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Ebooks on agriculture and the applied life sciences from CAB International

CABI Book Chapter

Livestock production and climate change.

Book cover for Livestock production and climate change.

Description

This 395-paged-book aims to raise awareness among scientists, academics, students, livestock farmers and policy makers of the twin inter-related and inter-dependent complex mechanisms of livestock rearing and climate change. The contents are divided into sections: one on livestock production, one on climate change and one on enteric methane amelioration. In the first section, decisive issues such ...

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Chapter 18 (Page no: 273)

Residual feed intake and breeding approaches for enteric methane mitigation.

The expanding world human population will require greater food production within the constraints of increasing societal pressure to minimize the resulting impact on the environment. Breeding goals in the past have achieved substantial gains in environmental load per unit product produced, despite no explicit inclusion of environmental load (and in most instances, even feed efficiency) in these goals. Heritability of feed intake-related traits in cattle is moderate to high, implying that relatively high accuracy of selection can be achieved with relatively low information content per animal; however, the genetic variation in feed intake independent of animal performance is expectedly less than other performance traits. Nonetheless, exploitable genetic variation does exist and, if properly utilized, could augment further gains in feed efficiency. Genetic parameters for enteric methane (CH4) emissions in cattle are rare. No estimate of the genetic variation in enteric CH4 emissions independent of animal performance exists; it is the parameters for this trait that depict the scope for genetic improvement. The approach to the inclusion of feed intake or CH4 emissions in cattle breeding goals is not clear, nor is the cost benefit of such an endeavour, especially given the cost of procuring the necessary phenotypic data.

Other chapters from this book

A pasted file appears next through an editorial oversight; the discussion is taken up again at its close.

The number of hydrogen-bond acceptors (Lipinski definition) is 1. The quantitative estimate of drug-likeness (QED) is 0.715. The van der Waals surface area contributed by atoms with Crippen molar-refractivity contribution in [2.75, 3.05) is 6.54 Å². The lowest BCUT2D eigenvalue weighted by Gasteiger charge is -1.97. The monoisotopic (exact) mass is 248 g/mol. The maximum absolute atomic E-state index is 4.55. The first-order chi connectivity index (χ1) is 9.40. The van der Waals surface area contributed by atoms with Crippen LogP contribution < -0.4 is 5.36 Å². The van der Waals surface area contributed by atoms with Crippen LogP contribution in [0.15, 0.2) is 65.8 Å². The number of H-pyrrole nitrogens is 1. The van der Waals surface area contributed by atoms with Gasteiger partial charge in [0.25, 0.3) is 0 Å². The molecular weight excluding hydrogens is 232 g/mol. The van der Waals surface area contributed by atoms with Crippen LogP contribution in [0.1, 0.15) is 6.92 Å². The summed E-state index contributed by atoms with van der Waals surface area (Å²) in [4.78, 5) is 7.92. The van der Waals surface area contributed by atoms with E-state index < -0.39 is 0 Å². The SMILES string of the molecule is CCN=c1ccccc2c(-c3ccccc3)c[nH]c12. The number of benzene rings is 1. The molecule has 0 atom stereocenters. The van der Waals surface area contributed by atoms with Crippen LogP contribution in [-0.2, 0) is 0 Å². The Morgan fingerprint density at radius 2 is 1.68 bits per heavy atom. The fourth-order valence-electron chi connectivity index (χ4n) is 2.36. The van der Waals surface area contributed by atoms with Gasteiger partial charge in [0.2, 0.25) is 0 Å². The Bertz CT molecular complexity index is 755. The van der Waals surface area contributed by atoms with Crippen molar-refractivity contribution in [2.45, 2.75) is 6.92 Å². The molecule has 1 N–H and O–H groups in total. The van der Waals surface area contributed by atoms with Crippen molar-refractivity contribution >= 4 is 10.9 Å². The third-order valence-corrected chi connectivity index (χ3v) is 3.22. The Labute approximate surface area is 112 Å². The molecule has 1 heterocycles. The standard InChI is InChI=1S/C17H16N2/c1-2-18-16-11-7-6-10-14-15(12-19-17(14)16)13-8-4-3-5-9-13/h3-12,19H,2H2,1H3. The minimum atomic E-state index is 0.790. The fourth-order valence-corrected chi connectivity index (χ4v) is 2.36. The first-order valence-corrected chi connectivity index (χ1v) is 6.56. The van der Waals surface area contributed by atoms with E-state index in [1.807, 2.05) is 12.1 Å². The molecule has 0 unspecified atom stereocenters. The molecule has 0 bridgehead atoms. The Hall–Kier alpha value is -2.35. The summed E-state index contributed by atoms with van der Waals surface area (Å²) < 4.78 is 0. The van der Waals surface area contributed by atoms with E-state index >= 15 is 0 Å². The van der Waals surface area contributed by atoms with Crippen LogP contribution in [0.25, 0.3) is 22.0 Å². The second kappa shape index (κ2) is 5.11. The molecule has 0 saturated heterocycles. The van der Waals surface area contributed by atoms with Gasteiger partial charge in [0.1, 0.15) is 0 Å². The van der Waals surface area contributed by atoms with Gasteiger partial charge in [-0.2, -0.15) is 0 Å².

Chapter: 1 (Page no: 1) Overview. Author(s): Prasad, C. S. Malik, P. K. Bhatta, R.
Chapter: 2 (Page no: 8) Feed resources vis-à-vis livestock and fish productivity in a changing climate. Author(s): Blümmel, M. Haileslassie, A. Herrero, M. Beveridge, M. Phillips, M. Havlik, P.
Chapter: 3 (Page no: 25) Strategies for alleviating abiotic stress in livestock. Author(s): Sejian, V. Iqbal Hyder Malik, P. K. Soren, N. M. Mech, A. Mishra, A. Ravindra, J. P.
Chapter: 4 (Page no: 61) Nitrogen emissions from animal agricultural systems and strategies to protect the environment. Author(s): Kohn, R. A.
Chapter: 5 (Page no: 74) Nutritional strategies for minimizing phosphorus pollution from the livestock industry. Author(s): Ray, P. P. Knowlton, K. F.
Chapter: 6 (Page no: 90) Metagenomic approaches in harnessing gut microbial diversity. Author(s): Thulasi, A. Lyju Jose Chandrasekharaiah, M. Rajendran, D. Prasad, C. S.
Chapter: 7 (Page no: 100) Proteomics in studying the molecular mechanism of fibre degradation. Author(s): Singh, N. K.
Chapter: 8 (Page no: 111) Perspective on livestock-generated GHGs and climate. Author(s): Takahashi, J.
Chapter: 9 (Page no: 125) Carbon footprints of food of animal origin. Author(s): Flachowsky, G.
Chapter: 10 (Page no: 146) Carbon sequestration and animal-agriculture: relevance and strategies to cope with climate change. Author(s): Devendra, C.
Chapter: 11 (Page no: 162) Climate change: impacts on livestock diversity in tropical countries. Author(s): Banik, S. Pankaj, P. K. Naskar, S.
Chapter: 12 (Page no: 183) Climate change: effects on animal reproduction. Author(s): Jyotirmoy Ghosh Dhara, S. K. Malik, P. K.
Chapter: 13 (Page no: 202) Climate change: impact of meat production. Author(s): Musalia, L. M.
Chapter: 14 (Page no: 214) Indigenous livestock resources in a changing climate: Indian perspective. Author(s): Ahlawat, S. P. S. Pushpendra Kumar Kush Shrivastava Sahoo, N. R.
Chapter: 15 (Page no: 229) Enteric methane emission: status, mitigation and future challenges - an Indian perspective. Author(s): Raghavendra Bhatta Malik, P. K. Prasad, C. S.
Chapter: 16 (Page no: 245) Thermodynamic and kinetic control of methane emissions from ruminants. Author(s): Kohn, R. A.
Chapter: 17 (Page no: 263) Ionophores: a tool for improving ruminant production and reducing environmental impact. Author(s): Bell, N. Wickersham, T. Sharma, V. Callaway, T.
Chapter: 19 (Page no: 292) Acetogenesis as an alternative to methanogenesis in the rumen. Author(s): Gagen, E. J. Denman, S. E. McSweeney, C. S.
Chapter: 20 (Page no: 304) Immunization and tannins in livestock enteric methane amelioration. Author(s): Uyeno, Y.
Chapter: 21 (Page no: 318) Phage therapy in livestock methane amelioration. Author(s): Gilbert, R. A. Ouwerkerk, D. Klieve, A. V.
Chapter: 22 (Page no: 336) Feed-based approaches in enteric methane amelioration. Author(s): Malik, P. K. Bhatta, R. Soren, N. M. Sejian, V. Mech, A. Prasad, K. S. Prasad, C. S.
Chapter: 23 (Page no: 360) Methanotrophs in enteric methane mitigation. Author(s): Soren, N. M. Malik, P. K. Sejian, V.
Chapter: 24 (Page no: 376) Summary. Author(s): Malik, P. K. Bhatta, R. Saravanan, M. Baruah, L.

Chapter details

  • Author Affiliation
  • Animal and Grassland Research and Innovation Centre, Teagasc, Moorepark, Fermoy, Co. Cork, Irish Republic.
  • Year of Publication
  • 2015
  • ISBN
  • 9781780644325
  • Record Number
  • 20153123686